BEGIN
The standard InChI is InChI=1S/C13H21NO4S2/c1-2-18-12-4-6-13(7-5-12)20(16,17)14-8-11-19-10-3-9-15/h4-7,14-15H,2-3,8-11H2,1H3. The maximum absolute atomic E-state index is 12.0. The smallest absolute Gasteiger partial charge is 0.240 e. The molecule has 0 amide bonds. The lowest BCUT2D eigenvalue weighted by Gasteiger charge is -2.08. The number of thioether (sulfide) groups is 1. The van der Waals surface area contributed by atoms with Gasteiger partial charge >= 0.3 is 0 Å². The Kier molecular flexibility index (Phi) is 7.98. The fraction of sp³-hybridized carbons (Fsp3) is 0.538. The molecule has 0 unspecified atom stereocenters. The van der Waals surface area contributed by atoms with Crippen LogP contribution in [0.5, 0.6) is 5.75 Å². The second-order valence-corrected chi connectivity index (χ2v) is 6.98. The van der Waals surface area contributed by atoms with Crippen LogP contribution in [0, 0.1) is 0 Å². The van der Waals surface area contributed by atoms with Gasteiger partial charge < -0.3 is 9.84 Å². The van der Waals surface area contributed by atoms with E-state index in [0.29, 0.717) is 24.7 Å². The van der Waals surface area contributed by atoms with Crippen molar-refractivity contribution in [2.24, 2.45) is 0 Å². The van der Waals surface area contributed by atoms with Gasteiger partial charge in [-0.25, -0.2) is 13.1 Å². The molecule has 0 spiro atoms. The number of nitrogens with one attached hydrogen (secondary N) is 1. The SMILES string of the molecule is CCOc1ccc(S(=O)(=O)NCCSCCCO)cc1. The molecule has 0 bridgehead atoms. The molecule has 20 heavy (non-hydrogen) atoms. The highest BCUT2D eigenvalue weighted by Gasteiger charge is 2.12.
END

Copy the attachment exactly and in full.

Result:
The standard InChI is InChI=1S/C13H21NO4S2/c1-2-18-12-4-6-13(7-5-12)20(16,17)14-8-11-19-10-3-9-15/h4-7,14-15H,2-3,8-11H2,1H3. The maximum absolute atomic E-state index is 12.0. The smallest absolute Gasteiger partial charge is 0.240 e. The molecule has 0 amide bonds. The lowest BCUT2D eigenvalue weighted by Gasteiger charge is -2.08. The number of thioether (sulfide) groups is 1. The van der Waals surface area contributed by atoms with Gasteiger partial charge >= 0.3 is 0 Å². The Kier molecular flexibility index (Phi) is 7.98. The fraction of sp³-hybridized carbons (Fsp3) is 0.538. The molecule has 0 unspecified atom stereocenters. The van der Waals surface area contributed by atoms with Crippen LogP contribution in [0.5, 0.6) is 5.75 Å². The second-order valence-corrected chi connectivity index (χ2v) is 6.98. The van der Waals surface area contributed by atoms with Crippen LogP contribution in [0, 0.1) is 0 Å². The van der Waals surface area contributed by atoms with Gasteiger partial charge < -0.3 is 9.84 Å². The van der Waals surface area contributed by atoms with E-state index in [0.29, 0.717) is 24.7 Å². The van der Waals surface area contributed by atoms with Crippen molar-refractivity contribution in [2.24, 2.45) is 0 Å². The van der Waals surface area contributed by atoms with Gasteiger partial charge in [-0.25, -0.2) is 13.1 Å². The molecule has 0 spiro atoms. The number of nitrogens with one attached hydrogen (secondary N) is 1. The SMILES string of the molecule is CCOc1ccc(S(=O)(=O)NCCSCCCO)cc1. The molecule has 0 bridgehead atoms. The molecule has 20 heavy (non-hydrogen) atoms. The highest BCUT2D eigenvalue weighted by Gasteiger charge is 2.12.